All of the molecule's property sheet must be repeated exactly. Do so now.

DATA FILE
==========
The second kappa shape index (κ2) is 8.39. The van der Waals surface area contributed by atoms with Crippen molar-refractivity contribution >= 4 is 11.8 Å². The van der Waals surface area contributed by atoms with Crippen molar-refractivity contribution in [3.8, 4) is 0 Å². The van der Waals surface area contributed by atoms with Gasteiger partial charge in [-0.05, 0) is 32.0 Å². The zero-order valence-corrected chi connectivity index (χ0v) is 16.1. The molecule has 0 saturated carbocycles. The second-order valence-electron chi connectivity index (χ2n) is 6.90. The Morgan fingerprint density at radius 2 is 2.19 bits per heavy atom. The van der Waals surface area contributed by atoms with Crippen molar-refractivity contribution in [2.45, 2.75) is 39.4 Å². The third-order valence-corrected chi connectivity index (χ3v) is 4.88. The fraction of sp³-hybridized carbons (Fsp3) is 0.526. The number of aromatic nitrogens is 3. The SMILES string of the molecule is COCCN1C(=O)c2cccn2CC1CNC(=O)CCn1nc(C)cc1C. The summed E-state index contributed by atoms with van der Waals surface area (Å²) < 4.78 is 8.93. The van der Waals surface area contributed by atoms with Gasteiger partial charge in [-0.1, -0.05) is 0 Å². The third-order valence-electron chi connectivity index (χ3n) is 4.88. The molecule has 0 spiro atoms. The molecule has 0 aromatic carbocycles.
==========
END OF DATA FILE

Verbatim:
The second kappa shape index (κ2) is 8.39. The van der Waals surface area contributed by atoms with Crippen molar-refractivity contribution >= 4 is 11.8 Å². The van der Waals surface area contributed by atoms with Crippen molar-refractivity contribution in [3.8, 4) is 0 Å². The van der Waals surface area contributed by atoms with Gasteiger partial charge in [-0.05, 0) is 32.0 Å². The zero-order valence-corrected chi connectivity index (χ0v) is 16.1. The molecule has 0 saturated carbocycles. The second-order valence-electron chi connectivity index (χ2n) is 6.90. The Morgan fingerprint density at radius 2 is 2.19 bits per heavy atom. The van der Waals surface area contributed by atoms with Crippen molar-refractivity contribution in [2.45, 2.75) is 39.4 Å². The third-order valence-corrected chi connectivity index (χ3v) is 4.88. The fraction of sp³-hybridized carbons (Fsp3) is 0.526. The number of aromatic nitrogens is 3. The SMILES string of the molecule is COCCN1C(=O)c2cccn2CC1CNC(=O)CCn1nc(C)cc1C. The summed E-state index contributed by atoms with van der Waals surface area (Å²) < 4.78 is 8.93. The van der Waals surface area contributed by atoms with Gasteiger partial charge in [-0.1, -0.05) is 0 Å². The third-order valence-electron chi connectivity index (χ3n) is 4.88. The molecule has 0 spiro atoms. The molecule has 0 aromatic carbocycles.